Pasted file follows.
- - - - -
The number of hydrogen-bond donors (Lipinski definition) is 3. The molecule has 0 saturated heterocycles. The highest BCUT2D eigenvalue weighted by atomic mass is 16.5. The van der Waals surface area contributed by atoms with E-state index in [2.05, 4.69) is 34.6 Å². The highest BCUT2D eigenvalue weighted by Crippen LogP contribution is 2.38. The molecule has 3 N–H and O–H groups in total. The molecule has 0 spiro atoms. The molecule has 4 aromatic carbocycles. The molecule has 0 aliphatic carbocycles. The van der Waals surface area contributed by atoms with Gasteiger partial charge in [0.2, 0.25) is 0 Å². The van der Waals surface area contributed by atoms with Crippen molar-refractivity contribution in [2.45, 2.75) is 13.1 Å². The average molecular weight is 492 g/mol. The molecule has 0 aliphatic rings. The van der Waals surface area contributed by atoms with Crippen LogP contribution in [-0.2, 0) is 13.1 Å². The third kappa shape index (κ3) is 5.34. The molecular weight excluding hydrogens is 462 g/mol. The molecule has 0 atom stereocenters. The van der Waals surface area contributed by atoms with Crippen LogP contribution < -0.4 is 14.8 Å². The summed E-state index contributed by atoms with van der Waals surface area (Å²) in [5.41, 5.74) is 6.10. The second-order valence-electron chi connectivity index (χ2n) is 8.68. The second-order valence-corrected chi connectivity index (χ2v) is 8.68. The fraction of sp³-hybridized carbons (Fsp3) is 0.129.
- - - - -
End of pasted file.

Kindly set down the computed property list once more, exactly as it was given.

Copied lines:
The number of hydrogen-bond donors (Lipinski definition) is 3. The molecule has 0 saturated heterocycles. The highest BCUT2D eigenvalue weighted by atomic mass is 16.5. The van der Waals surface area contributed by atoms with E-state index in [2.05, 4.69) is 34.6 Å². The highest BCUT2D eigenvalue weighted by Crippen LogP contribution is 2.38. The molecule has 3 N–H and O–H groups in total. The molecule has 0 spiro atoms. The molecule has 4 aromatic carbocycles. The molecule has 0 aliphatic carbocycles. The van der Waals surface area contributed by atoms with Gasteiger partial charge in [0.2, 0.25) is 0 Å². The van der Waals surface area contributed by atoms with Crippen molar-refractivity contribution in [2.45, 2.75) is 13.1 Å². The average molecular weight is 492 g/mol. The molecule has 0 aliphatic rings. The van der Waals surface area contributed by atoms with Crippen LogP contribution in [-0.2, 0) is 13.1 Å². The third kappa shape index (κ3) is 5.34. The molecular weight excluding hydrogens is 462 g/mol. The molecule has 0 atom stereocenters. The van der Waals surface area contributed by atoms with Crippen LogP contribution < -0.4 is 14.8 Å². The summed E-state index contributed by atoms with van der Waals surface area (Å²) in [5.41, 5.74) is 6.10. The second-order valence-electron chi connectivity index (χ2n) is 8.68. The second-order valence-corrected chi connectivity index (χ2v) is 8.68. The fraction of sp³-hybridized carbons (Fsp3) is 0.129.